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In Landmark Criminal Case, Citgo Could Get Off Easy


A version of this story ran in the March 2013 issue.

When a jury convicted Citgo of environmental crimes in 2007, it was a triumphant moment for the long-suffering folks in neighborhoods near the company’s Corpus Christi refinery. For a decade, residents of Hillcrest, a low-income black and Hispanic community in Corpus, had been exposed to benzene and other toxic substances wafting from giant tanks of oil that Citgo illegally operated and hid from state inspectors. Suffering from headaches, dizziness, scratchy throats and nausea, they’d filed hundreds of complaints with the Texas Commission on Environmental Quality. A criminal conviction, they felt, was finally some measure of justice.

It was also a landmark legal case: the first time a jury had found a corporation guilty of criminal violations of the Clean Air Act.

Yet more than five years later, Citgo has yet to be sentenced. Prosecutors and attorneys for the victims say the delay is extremely unusual. “Justice delayed is justice denied,” said Bill Miller, a special prosecutor who worked on the Citgo case and is now retired.

And some recent developments are alarming. The judge is considering a fine that victims consider a pitiful recompense for health problems they link to the refinery. Prosecutors and a group of 600 victims want the judge to consider the financial gain Citgo enjoyed from its crimes. The government has calculated that Citgo pulled in $1 billion over the decade it operated its refinery illegally. If U.S. District Court Judge John D. Rainey were to empanel a jury to consider such “pecuniary gain,” Citgo could theoretically pay up to $2 billion in penalties. Rainey has so far declined to establish a jury, ruling that it would prolong the sentencing process. (An irony that isn’t lost on some. “That’s too funny,” said Suzie Canales, an environmental justice activist in Corpus. “People have died waiting for the judge.”) Without a sentencing jury, the judge can levy a maximum fine of only $2 million—a paltry sum compared to the billion the company earned during its criminal activity.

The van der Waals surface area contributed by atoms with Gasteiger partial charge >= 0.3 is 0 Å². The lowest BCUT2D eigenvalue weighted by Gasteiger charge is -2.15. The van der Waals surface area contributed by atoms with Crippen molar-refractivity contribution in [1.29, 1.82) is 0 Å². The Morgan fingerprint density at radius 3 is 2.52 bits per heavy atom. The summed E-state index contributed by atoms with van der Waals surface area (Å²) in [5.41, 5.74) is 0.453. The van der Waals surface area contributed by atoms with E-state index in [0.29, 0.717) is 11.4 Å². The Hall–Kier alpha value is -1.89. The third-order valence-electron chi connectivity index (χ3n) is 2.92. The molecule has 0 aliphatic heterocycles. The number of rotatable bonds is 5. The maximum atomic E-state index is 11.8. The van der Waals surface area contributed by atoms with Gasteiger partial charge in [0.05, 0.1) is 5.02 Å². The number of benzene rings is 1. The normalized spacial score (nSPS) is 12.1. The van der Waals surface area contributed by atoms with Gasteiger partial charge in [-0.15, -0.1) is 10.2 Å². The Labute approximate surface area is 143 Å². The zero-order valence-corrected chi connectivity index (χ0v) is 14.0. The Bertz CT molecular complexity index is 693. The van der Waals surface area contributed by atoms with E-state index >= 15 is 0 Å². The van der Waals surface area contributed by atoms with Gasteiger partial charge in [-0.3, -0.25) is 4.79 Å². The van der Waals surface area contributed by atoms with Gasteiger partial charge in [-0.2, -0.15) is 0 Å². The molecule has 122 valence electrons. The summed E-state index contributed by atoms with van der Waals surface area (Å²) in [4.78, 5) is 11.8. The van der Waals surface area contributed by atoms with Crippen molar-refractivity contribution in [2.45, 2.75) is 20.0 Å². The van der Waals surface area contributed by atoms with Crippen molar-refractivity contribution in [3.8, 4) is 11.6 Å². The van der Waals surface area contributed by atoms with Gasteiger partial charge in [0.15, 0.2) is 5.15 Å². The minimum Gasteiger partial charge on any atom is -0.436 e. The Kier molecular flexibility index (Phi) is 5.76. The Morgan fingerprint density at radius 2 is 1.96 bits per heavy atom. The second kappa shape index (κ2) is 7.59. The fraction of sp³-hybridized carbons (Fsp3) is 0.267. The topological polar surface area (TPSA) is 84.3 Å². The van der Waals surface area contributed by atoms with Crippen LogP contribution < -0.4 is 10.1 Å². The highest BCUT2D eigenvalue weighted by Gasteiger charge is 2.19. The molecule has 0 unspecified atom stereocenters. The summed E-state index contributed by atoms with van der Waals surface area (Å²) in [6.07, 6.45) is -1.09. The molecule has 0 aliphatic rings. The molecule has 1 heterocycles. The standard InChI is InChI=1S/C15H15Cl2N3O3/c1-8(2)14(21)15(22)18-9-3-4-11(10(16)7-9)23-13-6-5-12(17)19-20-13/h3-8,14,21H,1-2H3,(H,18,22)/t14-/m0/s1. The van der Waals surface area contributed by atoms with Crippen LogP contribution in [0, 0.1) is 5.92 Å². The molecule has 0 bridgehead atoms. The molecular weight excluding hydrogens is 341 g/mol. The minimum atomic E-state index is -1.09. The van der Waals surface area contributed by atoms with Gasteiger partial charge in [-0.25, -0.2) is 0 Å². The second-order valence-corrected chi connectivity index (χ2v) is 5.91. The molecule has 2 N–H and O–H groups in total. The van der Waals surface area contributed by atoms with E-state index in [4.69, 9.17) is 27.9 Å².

Miller said letting the company off easy could have far-reaching consequences.

“You might as well just throw the whole Clean Air Act out of the window,” he said. “Your refineries, your chemical plants, your power plants, all of them would not be subject to sufficiently high criminal penalties” to defer future egregious pollution. The Citgo case is so rare because most companies, cognizant of steep criminal penalties, agree to make changes long before a jury is empanelled or criminal charges are filed, he said. Prosecuting a company criminally is the nuclear option of environmental regulation. But without the fear of enormous fines, a polluter could see violations simply as the cost of doing business. After all, even if the U.S. Supreme Court thinks corporations are people, you can’t shuffle a company off in leg irons to do 25 to life.